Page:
You won't be able to put it down! Well worth a place on your bookshelf.
Simon Harrold

WW2 Battlefield Relics: German Erkennungsmarken decoded.

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Re: Feldgrau Author: Doug Nash

Post by Nicolai » Thu Apr 23, 2009 2:07 pm

Victory was Beyond Their Grasp was excellent, so I'm definitely looking forward to the reprint of Hell's Gate. (Haven't had a chance to pick the book up yet to due to the high prices used copies are currently going for - $150 on Amazon.com and £150 on Amazon.co.uk :shock:)

Edit: Or, hmm.. There's a copy going for £67.46 on abebooks.co.uk, maybe I'll look around some more.

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Re: Feldgrau Author: Doug Nash

Post by Doug Nash » Thu Apr 23, 2009 4:49 pm

Nicolai,
RZM is planning on doing a 3rd Edition of Hell's Gate with an accompanying photographic volume, which will be all new. It has been in the planning stages for a couple of years, so it will probably be at least 2 more years before this comes out. Apologies for the delay! Also, glad you liked Victory was Beyond Their Grasp - I learned recently that a Texas businessman & lawyer (who was a veteran of the WWII U.S. 78th Infantry Division) had submitted it as a nominee for this year's Pulitzer Prize for Non-Fiction without my knowledge, and though it was accepted into the competition, it did not make the finalist round, and thus did not win (the results were announced just this past Monday 20 April). Oh well - maybe next book!
Cheers,
Doug Nash
Abbott: This sure is a beautiful forest.
Costello: Too bad you can't see it for all those trees!

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Re: Feldgrau Author: Doug Nash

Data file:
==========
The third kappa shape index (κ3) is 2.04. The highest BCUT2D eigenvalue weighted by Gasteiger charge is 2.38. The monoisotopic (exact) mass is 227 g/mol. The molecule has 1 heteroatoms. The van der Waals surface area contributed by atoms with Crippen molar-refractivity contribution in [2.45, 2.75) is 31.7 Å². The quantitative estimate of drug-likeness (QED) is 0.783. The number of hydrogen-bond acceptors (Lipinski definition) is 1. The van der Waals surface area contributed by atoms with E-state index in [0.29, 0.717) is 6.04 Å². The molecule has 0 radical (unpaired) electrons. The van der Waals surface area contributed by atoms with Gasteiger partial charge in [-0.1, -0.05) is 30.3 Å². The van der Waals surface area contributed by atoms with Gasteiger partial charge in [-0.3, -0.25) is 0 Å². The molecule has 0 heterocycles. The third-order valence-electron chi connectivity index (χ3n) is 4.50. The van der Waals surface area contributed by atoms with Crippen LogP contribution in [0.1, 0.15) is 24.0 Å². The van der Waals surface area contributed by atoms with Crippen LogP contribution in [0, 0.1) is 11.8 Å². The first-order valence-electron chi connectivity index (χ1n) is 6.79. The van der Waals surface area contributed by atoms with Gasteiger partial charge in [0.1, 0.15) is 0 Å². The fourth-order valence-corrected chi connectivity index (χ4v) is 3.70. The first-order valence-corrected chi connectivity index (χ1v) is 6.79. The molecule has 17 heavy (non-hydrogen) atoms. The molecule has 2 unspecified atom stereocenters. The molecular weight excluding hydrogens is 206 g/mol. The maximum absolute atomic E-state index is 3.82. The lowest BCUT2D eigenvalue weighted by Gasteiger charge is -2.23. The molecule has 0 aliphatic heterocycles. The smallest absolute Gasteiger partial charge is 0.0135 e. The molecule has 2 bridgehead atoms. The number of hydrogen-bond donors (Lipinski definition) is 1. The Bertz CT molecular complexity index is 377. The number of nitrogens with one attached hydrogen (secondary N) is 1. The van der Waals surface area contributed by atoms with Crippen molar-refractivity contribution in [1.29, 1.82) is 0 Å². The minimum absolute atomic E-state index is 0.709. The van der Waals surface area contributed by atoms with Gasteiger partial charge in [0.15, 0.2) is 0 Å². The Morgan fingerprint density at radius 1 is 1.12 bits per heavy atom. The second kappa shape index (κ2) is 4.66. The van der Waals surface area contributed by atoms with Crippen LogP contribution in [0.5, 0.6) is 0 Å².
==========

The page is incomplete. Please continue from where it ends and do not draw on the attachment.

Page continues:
Post by Tom Houlihan » Thu Apr 23, 2009 9:00 pm

Doug Nash wrote: I learned recently that a Texas businessman & lawyer (who was a veteran of the WWII U.S. 78th Infantry Division) had submitted it as a nominee for this year's Pulitzer Prize for Non-Fiction without my knowledge, and though it was accepted into the competition, it did not make the finalist round, and thus did not win (the results were announced just this past Monday 20 April).
Congratulations, Doug! Even if it didn't win, being nominated is itself an accolade.
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Feldgrau für alle und alle für Feldgrau!

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Re: Feldgrau Author: Doug Nash

Post by Simon H » Fri Apr 24, 2009 12:45 am

Indeed. Having it recognised, if not winning a Pullitzer prize it praise indeed. It was remarkable enough that the original fusilier documents should have survived and been found in order to be able to tell "the soldiers story".

Well done.
Simon Harrold

WW2 Battlefield Relics: German Erkennungsmarken decoded.

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Re: Feldgrau Author: Doug Nash

Post by John P. Moore » Fri Apr 24, 2009 10:17 am

A Pulitzer Prize nomination is of real significance and recognizes a worthy author. The author's vivid writing style and depth gives the reader a real sense of being there and having an appreciation of what the members of the 272nd were experiencing, a characteristic not often found in such books written by people who were not there at the time.